Which Players Help The Heat The Most When They Play (And Which Players Don’t)?

The NBA measures how effective a player is when they are on the court, and also how effective their team is when they are not on the court.  For example, when LeBron plays, the Heat score 13.3 points more than they give up, per 100 possessions.  When LeBron doesn’t play, the Heat get outscored by 3.1 points, per 100 possessions.  Thus, the point differential per 100 possessions when LeBron is playing versus when he isn’t is an astounding 16.4 points.

So for the Heat, which players help the Heat the most when they play, and which players don’t help the Heat when they play?  Note: I only chose players that had played at least 400 minutes this season (SORRY JUWAN HOWARD!)

(JUWAN, don’t be mad….I said I was sorry)

Things that I noticed about the following graph:

  • Just to clarify, I first took all the Heat players that had played at least 400 minutes this year.  Then, I compared their net rating (their point differential per 100 possessions) when they were on the court to when they were off the court.  This difference in net rating is illustrated below.  Thus, a negative net difference means that when the player is not playing, the team has a higher point differential than when the player is actually on the court — i.e. the team suffers when the player is on the court.  A positive net difference means that when a player is not playing, the team has a lower point differential than when the player is actually on the cour — the team suffers when the player sits.
  • It is not totally surprising that the bench players have worse ratings than the starters — bench players tend to be inferior to starters (hence why they aren’t starting).  In addition, this gap in quality between the starters and the bench is especially large with the Heat ; for example, Mike Miller has been starting for Dwayne Wade while Wade’s been out with a knee injury  (a scenario which is like bringing a tank to a gun fight, except that your tank just ran out of gas, so instead you have to fight with a butter knife duller than Tim Duncan).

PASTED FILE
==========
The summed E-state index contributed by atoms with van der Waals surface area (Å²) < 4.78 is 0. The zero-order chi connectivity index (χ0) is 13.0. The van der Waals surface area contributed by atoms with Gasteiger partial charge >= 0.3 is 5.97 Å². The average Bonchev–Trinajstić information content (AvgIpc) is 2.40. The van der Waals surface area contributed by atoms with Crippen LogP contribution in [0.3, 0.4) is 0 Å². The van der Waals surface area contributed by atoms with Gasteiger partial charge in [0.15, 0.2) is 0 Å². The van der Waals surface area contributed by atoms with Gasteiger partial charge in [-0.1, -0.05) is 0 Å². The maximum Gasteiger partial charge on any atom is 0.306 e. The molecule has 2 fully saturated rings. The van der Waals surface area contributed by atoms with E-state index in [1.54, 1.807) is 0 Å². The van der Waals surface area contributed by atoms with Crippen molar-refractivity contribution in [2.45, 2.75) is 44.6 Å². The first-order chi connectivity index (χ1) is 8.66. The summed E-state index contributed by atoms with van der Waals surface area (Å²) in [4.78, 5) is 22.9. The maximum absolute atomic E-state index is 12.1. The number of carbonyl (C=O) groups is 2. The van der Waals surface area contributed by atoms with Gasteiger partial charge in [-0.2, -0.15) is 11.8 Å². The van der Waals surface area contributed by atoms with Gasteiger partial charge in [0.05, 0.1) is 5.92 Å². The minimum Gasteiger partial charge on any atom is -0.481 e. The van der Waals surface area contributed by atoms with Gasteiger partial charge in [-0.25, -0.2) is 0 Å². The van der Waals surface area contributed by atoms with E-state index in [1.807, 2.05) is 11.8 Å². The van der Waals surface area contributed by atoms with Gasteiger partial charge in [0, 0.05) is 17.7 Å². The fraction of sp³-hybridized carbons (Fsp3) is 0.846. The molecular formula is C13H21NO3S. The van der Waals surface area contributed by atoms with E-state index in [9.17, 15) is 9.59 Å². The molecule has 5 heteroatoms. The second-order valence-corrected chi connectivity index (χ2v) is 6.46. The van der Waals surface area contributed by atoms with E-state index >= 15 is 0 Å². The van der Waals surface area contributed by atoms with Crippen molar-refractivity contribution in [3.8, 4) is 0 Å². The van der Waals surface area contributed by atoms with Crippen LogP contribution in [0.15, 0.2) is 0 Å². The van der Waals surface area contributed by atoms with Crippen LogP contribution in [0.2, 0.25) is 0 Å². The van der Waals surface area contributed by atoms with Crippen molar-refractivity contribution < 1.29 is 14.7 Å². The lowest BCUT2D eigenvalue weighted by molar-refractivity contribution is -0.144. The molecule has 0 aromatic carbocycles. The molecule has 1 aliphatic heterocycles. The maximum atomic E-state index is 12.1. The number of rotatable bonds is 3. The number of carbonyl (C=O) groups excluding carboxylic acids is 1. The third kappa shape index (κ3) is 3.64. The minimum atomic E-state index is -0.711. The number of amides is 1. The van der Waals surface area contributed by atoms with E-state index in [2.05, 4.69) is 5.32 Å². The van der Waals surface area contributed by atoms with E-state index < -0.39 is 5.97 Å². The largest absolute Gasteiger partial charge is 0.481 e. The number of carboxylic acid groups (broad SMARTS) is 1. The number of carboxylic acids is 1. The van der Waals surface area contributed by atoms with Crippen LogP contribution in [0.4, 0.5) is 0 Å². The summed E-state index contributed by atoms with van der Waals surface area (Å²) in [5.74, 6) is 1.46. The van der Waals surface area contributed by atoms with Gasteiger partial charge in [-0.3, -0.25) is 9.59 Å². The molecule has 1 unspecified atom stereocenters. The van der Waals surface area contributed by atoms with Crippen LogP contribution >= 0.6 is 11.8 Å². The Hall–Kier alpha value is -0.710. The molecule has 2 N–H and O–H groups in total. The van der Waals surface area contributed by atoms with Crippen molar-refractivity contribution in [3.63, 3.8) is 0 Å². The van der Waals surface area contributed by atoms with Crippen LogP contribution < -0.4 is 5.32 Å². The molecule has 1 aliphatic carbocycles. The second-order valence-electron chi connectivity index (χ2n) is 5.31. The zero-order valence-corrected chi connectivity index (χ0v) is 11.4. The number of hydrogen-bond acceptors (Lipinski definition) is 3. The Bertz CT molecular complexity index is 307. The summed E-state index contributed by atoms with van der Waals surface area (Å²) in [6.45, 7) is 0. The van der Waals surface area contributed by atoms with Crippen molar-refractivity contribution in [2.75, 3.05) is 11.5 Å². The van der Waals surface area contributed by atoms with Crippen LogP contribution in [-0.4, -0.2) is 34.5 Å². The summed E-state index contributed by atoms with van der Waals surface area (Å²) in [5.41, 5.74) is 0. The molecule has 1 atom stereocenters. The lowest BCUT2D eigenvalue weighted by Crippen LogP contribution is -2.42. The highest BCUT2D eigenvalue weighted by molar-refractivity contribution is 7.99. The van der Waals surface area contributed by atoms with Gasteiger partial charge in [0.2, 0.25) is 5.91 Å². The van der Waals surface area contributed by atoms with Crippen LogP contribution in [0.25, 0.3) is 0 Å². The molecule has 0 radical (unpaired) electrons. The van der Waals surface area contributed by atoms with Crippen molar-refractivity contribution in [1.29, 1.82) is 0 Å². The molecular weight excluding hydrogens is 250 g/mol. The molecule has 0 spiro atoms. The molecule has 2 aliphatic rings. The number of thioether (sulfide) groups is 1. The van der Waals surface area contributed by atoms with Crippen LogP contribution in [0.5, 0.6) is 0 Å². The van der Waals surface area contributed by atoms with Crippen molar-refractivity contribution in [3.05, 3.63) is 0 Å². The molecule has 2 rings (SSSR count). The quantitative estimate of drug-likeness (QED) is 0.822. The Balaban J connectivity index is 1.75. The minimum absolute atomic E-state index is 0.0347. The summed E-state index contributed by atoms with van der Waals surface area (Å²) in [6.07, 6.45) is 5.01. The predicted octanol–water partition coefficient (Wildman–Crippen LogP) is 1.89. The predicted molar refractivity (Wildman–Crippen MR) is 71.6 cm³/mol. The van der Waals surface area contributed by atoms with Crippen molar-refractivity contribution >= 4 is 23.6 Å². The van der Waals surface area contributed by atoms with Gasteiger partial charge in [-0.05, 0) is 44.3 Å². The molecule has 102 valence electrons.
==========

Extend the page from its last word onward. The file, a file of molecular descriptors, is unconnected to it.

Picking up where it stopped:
• That being said, I would expect bench players to have relatively good ratings as bench lineups tend to play against other bench lineups, and bench players play with LeBron/Wade/Bosh/Chalmers for large chunks of time too.  For example, how many alley-oops have we seen between Norris Cole and LeBron James (uh, hmmmm how about…this, this, and this)?  I view Norris Cole as a valuable and effective bench player, so I know I was surprised to see that when Norris Cole plays, the Heat give up around 10 more points than they score per 100 possessions compared to when Norris Cole is on the bench.  This might be because the Heat starters are just so efficient that when Cole comes in for Wade or Chalmers, they don’t play at the same level they were playing at before.
  •  Shane Battier is basically the only bench player that gives the Heat an advantage when he plays versus when he is on the bench.  This might be because a ton of his minutes are played with LeBron/Wade/Bosh/Chalmers and he benefits from playing from the best players on the Heat.  It could also be simply due to the fact that Battier is actually a better player than Haslem, and that Battier should be starting over Haslem.

 

Topics: Bench, Juwan Howard, Miami Heat, Norris Cole, Starters

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